How sleep affects the immune system
A close connection between autoimmune conditions and sleep quality
Sleep is critical for maintaining a healthy body. Disturbed or too little sleep has an impact on the likelihood of developing a number of health conditions, as well as your ability to recover.
Sleep, brain, and the immune system
Approximately 1 in 4 people today experience some sort of sleep disturbance (1). This is a stunning number of people suffering from a lack of one of the body’s crucial functions.
Sleep helps the body redistribute energy resources that are primarily used for brain and muscle work to the immune system. During sleep, the immune cells get out of the circulation, settle in the lymph nodes and start getting ready for the next day of work (2, 3). A similar thing happens in the brain; it not only doesn’t recharge, it also cleans itself up from all the toxic waste of the day, which can otherwise cause inflammation (4).
During sleep cortisol and adrenaline levels drop, while melatonin rises. This helps to counteract inflammation by reducing some of the damaging molecules called reactive oxygen species (ROS) (2).
Sleep creates a unique constellation of immune system and hormones. These are helpful because the active immune system is energy-dependent, and changes in hormone levels during sleep enable our bodies to take extra energy from the muscles and utilize it for building up and maintaining a healthy immune system (4–6). Our hormones are so brilliant, that in the time we are about to wake up, they again rearrange our immune system in order to prepare it to start working from the moment we are up (7, 8).
Lastly, it is not only the brain that determines sleeping patterns. It goes the other way around, too, and the connecting part in this case is the immune system (9). There are two distinct groups of immune cells and molecules which either increase or decrease the amount of deep sleep experienced throughout the night (10–12).
How does poor sleep affect the immune system?
Poor sleep will over time lead to increased inflammation in the body (13, 14), because lack of sleep causes a drop in the production of molecules that counter inflammation (15, 16).
A lack of sleep also makes you vulnerable to viruses and bacteria (17), meaning you might be more prone to catch a cold or flu when you’re sleep deprived (18).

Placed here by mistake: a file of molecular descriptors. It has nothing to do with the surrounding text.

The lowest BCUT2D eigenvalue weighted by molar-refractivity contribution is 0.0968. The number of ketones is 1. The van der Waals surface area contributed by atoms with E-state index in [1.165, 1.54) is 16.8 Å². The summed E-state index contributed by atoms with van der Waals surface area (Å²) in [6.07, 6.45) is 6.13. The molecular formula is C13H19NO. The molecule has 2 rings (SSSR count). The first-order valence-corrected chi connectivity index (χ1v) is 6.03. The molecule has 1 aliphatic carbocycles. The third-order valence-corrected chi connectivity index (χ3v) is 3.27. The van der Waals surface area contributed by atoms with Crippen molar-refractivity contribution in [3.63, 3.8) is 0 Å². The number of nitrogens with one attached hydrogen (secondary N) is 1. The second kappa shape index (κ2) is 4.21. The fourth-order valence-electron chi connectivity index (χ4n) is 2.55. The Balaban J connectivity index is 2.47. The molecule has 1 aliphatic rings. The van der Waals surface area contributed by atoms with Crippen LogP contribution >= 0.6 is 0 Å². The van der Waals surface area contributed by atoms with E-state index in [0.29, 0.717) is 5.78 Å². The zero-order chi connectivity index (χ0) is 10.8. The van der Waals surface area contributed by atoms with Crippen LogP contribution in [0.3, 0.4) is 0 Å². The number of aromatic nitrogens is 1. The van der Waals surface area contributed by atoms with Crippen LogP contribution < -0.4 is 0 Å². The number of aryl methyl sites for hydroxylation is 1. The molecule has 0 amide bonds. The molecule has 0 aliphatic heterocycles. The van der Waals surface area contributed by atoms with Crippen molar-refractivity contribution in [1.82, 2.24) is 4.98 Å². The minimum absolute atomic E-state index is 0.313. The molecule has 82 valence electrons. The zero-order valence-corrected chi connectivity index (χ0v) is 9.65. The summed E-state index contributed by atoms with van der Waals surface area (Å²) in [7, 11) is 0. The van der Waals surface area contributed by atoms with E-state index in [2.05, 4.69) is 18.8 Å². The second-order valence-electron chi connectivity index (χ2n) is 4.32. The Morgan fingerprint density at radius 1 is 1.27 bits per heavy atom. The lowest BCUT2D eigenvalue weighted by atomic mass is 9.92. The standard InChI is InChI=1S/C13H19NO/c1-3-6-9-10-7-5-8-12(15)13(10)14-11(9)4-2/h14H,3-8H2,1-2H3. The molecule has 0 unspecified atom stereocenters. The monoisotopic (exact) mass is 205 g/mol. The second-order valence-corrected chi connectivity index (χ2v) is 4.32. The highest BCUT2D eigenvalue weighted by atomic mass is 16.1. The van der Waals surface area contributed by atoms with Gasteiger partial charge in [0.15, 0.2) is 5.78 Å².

Even if you are only slightly sleep deprived, your body is likely to activate certain parts of the immune system responsible for autoimmune flare-ups (19). This effect is especially strong in women (20, 21).
Sleep is affected by many more biological factors, such as age or the level of physical activity.
A lack of sleep not only causes the immune system to go awry and makes you more susceptible to viral and bacterial infections, it also leads to the breakdown of immune self tolerance (tolerance of our immune system to our own body) which triggers autoimmune diseases (22).
How does inflammation affect sleep?
When talking about autoimmune flare-ups, scientifically we are talking about inflammation happening in the body. Inflammation changes how the brain processes signals, as well as how the brain regulates sleep (23). In the case of ongoing, persistent and chronic inflammation, the body requires much more energy, meaning you have to sleep longer to get enough energy (24).
If an increased amount of certain antibodies are present in the body, you will have more problems sleeping. Some researchers even want to classify narcolepsy as an autoimmune condition (25).
Age as a factor in the sleep-immune system interaction
Age changes how you sleep. Conversely, this means your immune system will change, too. As you approach your 50s, your sleeping patterns will have notably started to change: you will go to bed earlier, take a longer time to fall asleep, sleep for shorter periods of time, and probably wake up several times a night (26).
What can fix the inflammation-sleep loop?
Inflammation can be reduced and sleeping patterns can be improved by practicing mindfulness-based meditation, or through cognitive behavioral therapy (27, 28).
What are the symptoms to look out for?
Sleep deprivation may cause the following:
Reduced effectiveness of vaccination (you might notice it with flu vaccinations) (29)
Increased obesity and increased appetite (this happens because levels of the anti-hunger hormone leptin are low and levels of the hunger hormone gherlin are increased as a consequence of disturbed and short sleep) (30–32)
Heart problems, including high blood pressure and high risk of heart attack (33–35)
Track your sleep and other symptoms with the BOOST Thyroid app to understand how to improve your health.
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